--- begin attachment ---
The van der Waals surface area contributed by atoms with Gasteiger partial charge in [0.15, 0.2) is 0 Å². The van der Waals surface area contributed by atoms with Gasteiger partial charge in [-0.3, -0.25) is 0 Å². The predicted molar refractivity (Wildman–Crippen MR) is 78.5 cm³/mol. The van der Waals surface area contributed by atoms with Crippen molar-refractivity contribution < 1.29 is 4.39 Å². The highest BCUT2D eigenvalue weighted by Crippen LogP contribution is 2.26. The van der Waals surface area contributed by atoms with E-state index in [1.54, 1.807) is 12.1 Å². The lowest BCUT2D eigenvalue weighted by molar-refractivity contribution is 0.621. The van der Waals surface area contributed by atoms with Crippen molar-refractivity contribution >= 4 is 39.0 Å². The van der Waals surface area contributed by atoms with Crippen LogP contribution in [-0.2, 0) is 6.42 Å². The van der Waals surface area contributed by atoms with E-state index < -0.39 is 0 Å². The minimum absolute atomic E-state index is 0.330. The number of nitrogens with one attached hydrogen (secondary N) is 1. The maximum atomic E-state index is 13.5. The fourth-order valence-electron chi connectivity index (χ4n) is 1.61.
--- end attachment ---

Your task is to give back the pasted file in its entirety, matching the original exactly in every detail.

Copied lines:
The van der Waals surface area contributed by atoms with Gasteiger partial charge in [0.15, 0.2) is 0 Å². The van der Waals surface area contributed by atoms with Gasteiger partial charge in [-0.3, -0.25) is 0 Å². The predicted molar refractivity (Wildman–Crippen MR) is 78.5 cm³/mol. The van der Waals surface area contributed by atoms with Crippen molar-refractivity contribution < 1.29 is 4.39 Å². The highest BCUT2D eigenvalue weighted by Crippen LogP contribution is 2.26. The van der Waals surface area contributed by atoms with E-state index in [1.54, 1.807) is 12.1 Å². The lowest BCUT2D eigenvalue weighted by molar-refractivity contribution is 0.621. The van der Waals surface area contributed by atoms with Crippen molar-refractivity contribution >= 4 is 39.0 Å². The van der Waals surface area contributed by atoms with Crippen LogP contribution in [-0.2, 0) is 6.42 Å². The van der Waals surface area contributed by atoms with E-state index < -0.39 is 0 Å². The minimum absolute atomic E-state index is 0.330. The number of nitrogens with one attached hydrogen (secondary N) is 1. The maximum atomic E-state index is 13.5. The fourth-order valence-electron chi connectivity index (χ4n) is 1.61.